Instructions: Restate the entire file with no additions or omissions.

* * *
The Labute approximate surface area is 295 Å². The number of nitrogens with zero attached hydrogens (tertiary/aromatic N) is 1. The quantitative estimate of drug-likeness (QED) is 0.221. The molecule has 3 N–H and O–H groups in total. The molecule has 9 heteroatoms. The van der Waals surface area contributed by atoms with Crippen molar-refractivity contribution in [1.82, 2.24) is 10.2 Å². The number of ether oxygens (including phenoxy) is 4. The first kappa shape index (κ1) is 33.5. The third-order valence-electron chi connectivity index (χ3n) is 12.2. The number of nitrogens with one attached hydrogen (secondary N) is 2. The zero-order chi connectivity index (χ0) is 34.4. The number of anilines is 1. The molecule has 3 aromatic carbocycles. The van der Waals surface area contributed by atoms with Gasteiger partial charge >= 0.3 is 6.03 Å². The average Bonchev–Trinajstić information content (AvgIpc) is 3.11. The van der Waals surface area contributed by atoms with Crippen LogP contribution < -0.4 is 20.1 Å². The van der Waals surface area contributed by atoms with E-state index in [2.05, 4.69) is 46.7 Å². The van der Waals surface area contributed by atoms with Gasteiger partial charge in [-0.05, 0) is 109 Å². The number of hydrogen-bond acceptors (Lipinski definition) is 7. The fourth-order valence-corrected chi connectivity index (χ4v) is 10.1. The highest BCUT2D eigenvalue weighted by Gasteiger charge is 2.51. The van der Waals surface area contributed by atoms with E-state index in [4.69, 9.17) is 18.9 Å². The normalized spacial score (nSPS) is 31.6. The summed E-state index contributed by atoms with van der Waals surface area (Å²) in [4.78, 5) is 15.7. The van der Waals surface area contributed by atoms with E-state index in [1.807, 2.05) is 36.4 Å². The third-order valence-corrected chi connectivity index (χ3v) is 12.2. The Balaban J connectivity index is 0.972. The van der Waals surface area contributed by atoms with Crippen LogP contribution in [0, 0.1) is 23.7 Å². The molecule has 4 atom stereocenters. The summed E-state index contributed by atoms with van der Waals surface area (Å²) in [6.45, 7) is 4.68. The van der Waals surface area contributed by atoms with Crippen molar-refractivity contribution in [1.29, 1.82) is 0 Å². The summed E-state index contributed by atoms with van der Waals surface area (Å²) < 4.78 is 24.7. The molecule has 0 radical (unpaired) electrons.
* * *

The Labute approximate surface area is 295 Å². The number of nitrogens with zero attached hydrogens (tertiary/aromatic N) is 1. The quantitative estimate of drug-likeness (QED) is 0.221. The molecule has 3 N–H and O–H groups in total. The molecule has 9 heteroatoms. The van der Waals surface area contributed by atoms with Crippen molar-refractivity contribution in [1.82, 2.24) is 10.2 Å². The number of ether oxygens (including phenoxy) is 4. The first kappa shape index (κ1) is 33.5. The third-order valence-electron chi connectivity index (χ3n) is 12.2. The number of nitrogens with one attached hydrogen (secondary N) is 2. The zero-order chi connectivity index (χ0) is 34.4. The number of anilines is 1. The molecule has 3 aromatic carbocycles. The van der Waals surface area contributed by atoms with Gasteiger partial charge >= 0.3 is 6.03 Å². The average Bonchev–Trinajstić information content (AvgIpc) is 3.11. The van der Waals surface area contributed by atoms with Crippen LogP contribution < -0.4 is 20.1 Å². The van der Waals surface area contributed by atoms with E-state index in [2.05, 4.69) is 46.7 Å². The van der Waals surface area contributed by atoms with Gasteiger partial charge in [-0.05, 0) is 109 Å². The number of hydrogen-bond acceptors (Lipinski definition) is 7. The fourth-order valence-corrected chi connectivity index (χ4v) is 10.1. The highest BCUT2D eigenvalue weighted by Gasteiger charge is 2.51. The van der Waals surface area contributed by atoms with E-state index in [4.69, 9.17) is 18.9 Å². The normalized spacial score (nSPS) is 31.6. The summed E-state index contributed by atoms with van der Waals surface area (Å²) in [4.78, 5) is 15.7. The van der Waals surface area contributed by atoms with E-state index in [1.807, 2.05) is 36.4 Å². The third-order valence-corrected chi connectivity index (χ3v) is 12.2. The Balaban J connectivity index is 0.972. The van der Waals surface area contributed by atoms with Crippen LogP contribution in [0, 0.1) is 23.7 Å². The molecule has 4 atom stereocenters. The summed E-state index contributed by atoms with van der Waals surface area (Å²) in [6.45, 7) is 4.68. The van der Waals surface area contributed by atoms with Crippen molar-refractivity contribution in [1.29, 1.82) is 0 Å². The summed E-state index contributed by atoms with van der Waals surface area (Å²) < 4.78 is 24.7. The molecule has 0 radical (unpaired) electrons.